LEGISLATION:

The National Commission of the Federal Response to Natural Disasters in Puerto Rico Act of 2018, introduced by Representative Nydia Velazquez (H.R. 6103) and Kirsten Gillibrand (S. 3076), would establish a "9/11 style" eight member bipartisan independent commission to study the Federal government’s preparedness, response, and recovery to Hurricanes Irma and Maria.

The commission would spend up to a year conducting an investigation including the implications of Puerto Rico’s precarious economic situation; the Island’s telecommunications network; Federal health care funding for medical and emergency readiness; disparities in Federal responses to disasters in different geographic jurisdictions; Federal and local governments ability to mobilize emergency responses; the death count methodology and how the results impacted the recovery process, among other topics.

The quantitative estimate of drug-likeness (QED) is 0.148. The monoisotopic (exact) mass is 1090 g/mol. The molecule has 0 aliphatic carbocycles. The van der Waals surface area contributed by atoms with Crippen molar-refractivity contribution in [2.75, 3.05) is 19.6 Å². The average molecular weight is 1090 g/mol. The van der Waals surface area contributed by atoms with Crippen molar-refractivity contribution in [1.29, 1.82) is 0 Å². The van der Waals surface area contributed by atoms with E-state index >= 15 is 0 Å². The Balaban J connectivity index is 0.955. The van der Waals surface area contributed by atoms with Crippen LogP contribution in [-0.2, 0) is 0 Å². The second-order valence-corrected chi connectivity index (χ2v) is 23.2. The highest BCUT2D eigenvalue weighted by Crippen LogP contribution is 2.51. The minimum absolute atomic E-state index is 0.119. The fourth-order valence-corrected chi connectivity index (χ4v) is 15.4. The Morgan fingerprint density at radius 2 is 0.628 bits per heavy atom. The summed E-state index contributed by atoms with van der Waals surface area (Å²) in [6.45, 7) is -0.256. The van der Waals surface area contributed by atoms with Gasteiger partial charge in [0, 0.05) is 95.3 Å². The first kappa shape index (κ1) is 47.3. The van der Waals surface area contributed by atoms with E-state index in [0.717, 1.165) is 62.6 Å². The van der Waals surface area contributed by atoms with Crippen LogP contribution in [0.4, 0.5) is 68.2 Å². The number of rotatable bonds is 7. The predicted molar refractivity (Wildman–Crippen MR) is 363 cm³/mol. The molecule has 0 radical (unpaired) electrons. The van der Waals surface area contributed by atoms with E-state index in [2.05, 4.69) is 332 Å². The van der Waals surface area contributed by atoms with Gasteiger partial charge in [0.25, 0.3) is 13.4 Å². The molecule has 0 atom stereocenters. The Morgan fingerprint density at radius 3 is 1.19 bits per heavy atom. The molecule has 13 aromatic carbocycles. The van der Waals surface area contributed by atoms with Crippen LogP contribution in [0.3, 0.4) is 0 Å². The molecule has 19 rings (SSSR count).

This important legislation has been referred to the House Transportation and Infrastructure Committee and the Senate Homeland Security and Governmental Affairs Committee.

JUSTIFICATION:

Last August, George Washington University researchers hired by the government of Puerto Rico declared that 2,975 Americans died in Puerto Rico during the aftermath of Hurricane Maria, making it one of the deadliest disaster in American history. To put in in perspective, 2,977 Americans died on 9/11. 

The risk of dying in the six months following the devastating storm was highest for Puerto Ricans living in the poorest municipalities and for older males. Sixty-four Puerto Ricans died during the hurricane; the rest died due to lack of access to medical care.  

While the Hurricane Maria aftermath has been well covered in the press, there has been no in-depth analysis nor oversight at the Congressional level.   We need an independent, nonpartisan panel to fully investigate and bring all the facts to light. We need to know what exactly happened, who was responsible, how to correct mistakes, and how to prepare for the next disaster.

There is no excuse for Congressional inaction. When 1,883 Americans died after Hurricane Katrina both the Senate and the House held numerous hearings and produced bipartisan reports that lead to improvements in disaster response.  The victims of Hurricane Maria deserve the same treatment so that the circumstances of their death will never be repeated again. 

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